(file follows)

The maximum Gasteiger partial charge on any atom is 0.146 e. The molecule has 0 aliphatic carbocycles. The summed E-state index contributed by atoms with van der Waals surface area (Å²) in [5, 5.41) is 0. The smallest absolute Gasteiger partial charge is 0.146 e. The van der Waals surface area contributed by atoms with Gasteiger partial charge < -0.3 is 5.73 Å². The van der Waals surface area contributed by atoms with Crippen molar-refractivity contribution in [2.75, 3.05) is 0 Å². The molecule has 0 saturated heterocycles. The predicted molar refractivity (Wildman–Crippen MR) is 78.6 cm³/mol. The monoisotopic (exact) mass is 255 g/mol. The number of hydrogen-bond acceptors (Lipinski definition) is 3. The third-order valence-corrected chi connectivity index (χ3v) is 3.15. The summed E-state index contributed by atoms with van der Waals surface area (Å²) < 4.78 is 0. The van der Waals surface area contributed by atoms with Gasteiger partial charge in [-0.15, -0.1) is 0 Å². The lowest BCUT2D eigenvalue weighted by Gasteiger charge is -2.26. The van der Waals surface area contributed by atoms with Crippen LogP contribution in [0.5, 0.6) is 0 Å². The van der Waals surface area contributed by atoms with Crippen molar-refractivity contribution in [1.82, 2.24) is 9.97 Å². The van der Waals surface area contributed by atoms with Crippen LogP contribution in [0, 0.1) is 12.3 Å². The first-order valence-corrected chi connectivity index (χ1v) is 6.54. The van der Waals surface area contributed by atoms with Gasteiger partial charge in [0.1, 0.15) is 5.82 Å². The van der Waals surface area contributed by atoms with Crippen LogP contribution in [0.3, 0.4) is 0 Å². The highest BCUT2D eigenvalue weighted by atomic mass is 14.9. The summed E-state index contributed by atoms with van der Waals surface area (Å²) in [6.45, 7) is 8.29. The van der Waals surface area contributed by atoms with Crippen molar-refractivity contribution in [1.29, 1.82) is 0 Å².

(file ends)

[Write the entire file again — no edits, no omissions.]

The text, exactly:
The maximum Gasteiger partial charge on any atom is 0.146 e. The molecule has 0 aliphatic carbocycles. The summed E-state index contributed by atoms with van der Waals surface area (Å²) in [5, 5.41) is 0. The smallest absolute Gasteiger partial charge is 0.146 e. The van der Waals surface area contributed by atoms with Gasteiger partial charge < -0.3 is 5.73 Å². The van der Waals surface area contributed by atoms with Crippen molar-refractivity contribution in [2.75, 3.05) is 0 Å². The molecule has 0 saturated heterocycles. The predicted molar refractivity (Wildman–Crippen MR) is 78.6 cm³/mol. The monoisotopic (exact) mass is 255 g/mol. The number of hydrogen-bond acceptors (Lipinski definition) is 3. The third-order valence-corrected chi connectivity index (χ3v) is 3.15. The summed E-state index contributed by atoms with van der Waals surface area (Å²) < 4.78 is 0. The van der Waals surface area contributed by atoms with Gasteiger partial charge in [-0.15, -0.1) is 0 Å². The lowest BCUT2D eigenvalue weighted by Gasteiger charge is -2.26. The van der Waals surface area contributed by atoms with Crippen LogP contribution in [0.5, 0.6) is 0 Å². The van der Waals surface area contributed by atoms with Crippen molar-refractivity contribution in [1.82, 2.24) is 9.97 Å². The van der Waals surface area contributed by atoms with Crippen LogP contribution in [0, 0.1) is 12.3 Å². The first-order valence-corrected chi connectivity index (χ1v) is 6.54. The van der Waals surface area contributed by atoms with Gasteiger partial charge in [0.1, 0.15) is 5.82 Å². The van der Waals surface area contributed by atoms with Crippen LogP contribution in [0.3, 0.4) is 0 Å². The highest BCUT2D eigenvalue weighted by atomic mass is 14.9. The summed E-state index contributed by atoms with van der Waals surface area (Å²) in [6.45, 7) is 8.29. The van der Waals surface area contributed by atoms with Crippen molar-refractivity contribution in [1.29, 1.82) is 0 Å².